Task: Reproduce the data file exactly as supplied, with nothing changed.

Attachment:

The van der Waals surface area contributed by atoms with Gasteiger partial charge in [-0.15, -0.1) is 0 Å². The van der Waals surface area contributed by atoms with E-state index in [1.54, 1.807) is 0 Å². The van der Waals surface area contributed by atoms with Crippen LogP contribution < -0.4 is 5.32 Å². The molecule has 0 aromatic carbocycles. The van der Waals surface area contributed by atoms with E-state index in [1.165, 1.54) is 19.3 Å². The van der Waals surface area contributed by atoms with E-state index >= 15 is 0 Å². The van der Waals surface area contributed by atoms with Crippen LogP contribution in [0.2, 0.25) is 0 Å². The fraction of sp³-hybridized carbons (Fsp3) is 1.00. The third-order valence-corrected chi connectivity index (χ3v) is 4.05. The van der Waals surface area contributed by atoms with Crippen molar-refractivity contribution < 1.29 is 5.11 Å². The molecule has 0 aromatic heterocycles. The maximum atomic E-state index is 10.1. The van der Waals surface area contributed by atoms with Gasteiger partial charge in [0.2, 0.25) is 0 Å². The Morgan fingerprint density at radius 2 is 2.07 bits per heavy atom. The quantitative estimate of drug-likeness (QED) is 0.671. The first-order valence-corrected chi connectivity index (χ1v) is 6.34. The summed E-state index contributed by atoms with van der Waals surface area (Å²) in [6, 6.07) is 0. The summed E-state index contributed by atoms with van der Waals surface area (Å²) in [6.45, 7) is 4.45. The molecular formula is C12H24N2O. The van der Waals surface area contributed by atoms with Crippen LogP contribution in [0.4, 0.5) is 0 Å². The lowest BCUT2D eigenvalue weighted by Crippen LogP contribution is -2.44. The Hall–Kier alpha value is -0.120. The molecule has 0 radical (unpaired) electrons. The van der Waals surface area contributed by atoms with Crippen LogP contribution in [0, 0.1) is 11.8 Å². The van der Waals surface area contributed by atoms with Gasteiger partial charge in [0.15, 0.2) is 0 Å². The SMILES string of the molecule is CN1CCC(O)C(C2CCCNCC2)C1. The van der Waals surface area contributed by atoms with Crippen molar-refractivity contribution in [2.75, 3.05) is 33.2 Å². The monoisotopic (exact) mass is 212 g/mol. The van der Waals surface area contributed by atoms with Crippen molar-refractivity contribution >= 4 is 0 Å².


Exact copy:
The van der Waals surface area contributed by atoms with Gasteiger partial charge in [-0.15, -0.1) is 0 Å². The van der Waals surface area contributed by atoms with E-state index in [1.54, 1.807) is 0 Å². The van der Waals surface area contributed by atoms with Crippen LogP contribution < -0.4 is 5.32 Å². The molecule has 0 aromatic carbocycles. The van der Waals surface area contributed by atoms with E-state index in [1.165, 1.54) is 19.3 Å². The van der Waals surface area contributed by atoms with E-state index >= 15 is 0 Å². The van der Waals surface area contributed by atoms with Crippen LogP contribution in [0.2, 0.25) is 0 Å². The fraction of sp³-hybridized carbons (Fsp3) is 1.00. The third-order valence-corrected chi connectivity index (χ3v) is 4.05. The van der Waals surface area contributed by atoms with Crippen molar-refractivity contribution < 1.29 is 5.11 Å². The molecule has 0 aromatic heterocycles. The maximum atomic E-state index is 10.1. The van der Waals surface area contributed by atoms with Gasteiger partial charge in [0.2, 0.25) is 0 Å². The Morgan fingerprint density at radius 2 is 2.07 bits per heavy atom. The quantitative estimate of drug-likeness (QED) is 0.671. The first-order valence-corrected chi connectivity index (χ1v) is 6.34. The summed E-state index contributed by atoms with van der Waals surface area (Å²) in [6, 6.07) is 0. The summed E-state index contributed by atoms with van der Waals surface area (Å²) in [6.45, 7) is 4.45. The molecular formula is C12H24N2O. The van der Waals surface area contributed by atoms with Crippen LogP contribution in [0.4, 0.5) is 0 Å². The lowest BCUT2D eigenvalue weighted by Crippen LogP contribution is -2.44. The Hall–Kier alpha value is -0.120. The molecule has 0 radical (unpaired) electrons. The van der Waals surface area contributed by atoms with Crippen LogP contribution in [0, 0.1) is 11.8 Å². The van der Waals surface area contributed by atoms with Gasteiger partial charge in [0.15, 0.2) is 0 Å². The SMILES string of the molecule is CN1CCC(O)C(C2CCCNCC2)C1. The van der Waals surface area contributed by atoms with Crippen molar-refractivity contribution in [2.75, 3.05) is 33.2 Å². The monoisotopic (exact) mass is 212 g/mol. The van der Waals surface area contributed by atoms with Crippen molar-refractivity contribution >= 4 is 0 Å².